It stands to reason that Matt Martin will benefit more than most Islanders from their team-record, 10-day layoff before they start a second-round series on Friday.
Martin’s style always has been physical, and the first-round series against the Penguins was no exception.
In Game 3, he led both teams in hits with 10. In Game 4, he led both teams again, with 11.
That sort of thing is nothing new for Martin, a fan favorite who led the NHL in that category five years in a row before departing the Islanders for Toronto, where in 2016-17 he finished second.
Martin returned to the Islanders this season and ranked fifth in the regular season with 275 hits in 67 games – the second-fewest number of games among the top 19 in that category.
But “hits” are tricky to define, akin to “tackles” in the NFL, which are so subjective they are not an official statistic. NHL “hits” are, but one of the world’s foremost practitioners does not pay much attention to the numbers.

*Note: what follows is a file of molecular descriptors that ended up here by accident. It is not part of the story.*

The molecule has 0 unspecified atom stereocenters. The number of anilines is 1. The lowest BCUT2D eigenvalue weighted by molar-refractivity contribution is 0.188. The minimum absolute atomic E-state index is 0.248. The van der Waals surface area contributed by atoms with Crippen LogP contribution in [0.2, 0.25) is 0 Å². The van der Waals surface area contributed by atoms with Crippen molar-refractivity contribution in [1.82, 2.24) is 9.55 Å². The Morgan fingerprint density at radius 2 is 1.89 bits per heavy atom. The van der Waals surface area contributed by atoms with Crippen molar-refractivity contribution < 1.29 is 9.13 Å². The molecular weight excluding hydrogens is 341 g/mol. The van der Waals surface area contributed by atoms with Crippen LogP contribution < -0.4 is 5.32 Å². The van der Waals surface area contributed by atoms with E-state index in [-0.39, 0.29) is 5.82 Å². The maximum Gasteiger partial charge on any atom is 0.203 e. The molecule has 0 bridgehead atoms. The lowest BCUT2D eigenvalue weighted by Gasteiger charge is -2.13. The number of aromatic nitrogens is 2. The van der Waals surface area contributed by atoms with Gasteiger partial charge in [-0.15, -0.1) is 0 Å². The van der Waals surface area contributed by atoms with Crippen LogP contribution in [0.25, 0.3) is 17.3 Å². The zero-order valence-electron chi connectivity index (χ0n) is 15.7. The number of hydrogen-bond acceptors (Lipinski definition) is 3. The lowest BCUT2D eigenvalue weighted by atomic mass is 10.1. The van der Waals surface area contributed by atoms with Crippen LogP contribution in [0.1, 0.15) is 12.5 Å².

“No, I don’t,” Martin said after practice on Tuesday. “I just know if I play physical every night and do my job, at the end of the day the coaches watch the film and [know] if you do your job and are effective . . . Some games you go to throw a hit, a guy avoids it and you get the puck.
“I think most of the stats in the league are kind of subjective, after goals, assists, plus/minus. Blocked shots, you’ll block three in the game and you’ll have zero on the sheet. Some guys don’t consider a stick-blocked shot a blocked shot. With faceoffs, guys are always complaining that they had better faceoff numbers than they finished with.
“So I think it’s a little bit: ‘Whatever.’ . . . You’re a physical player so you have that reputation as being a physical player. All you want to continue to do is continue to bring that presence. As far as that stat sheet, it doesn’t really matter.”
Martin said he was not surprised to have 11 hits in Pittsburgh, an arena with a reputation for being generous with them. He said Las Vegas and Washington are others in that category.
“Some rinks you go into and feel like you had a ton and you’ll finish with three, or other times you finish with 10 or 11,” he said. “I guess it probably balances out down the road . . . It all depends on who’s doing it and how they judge you.”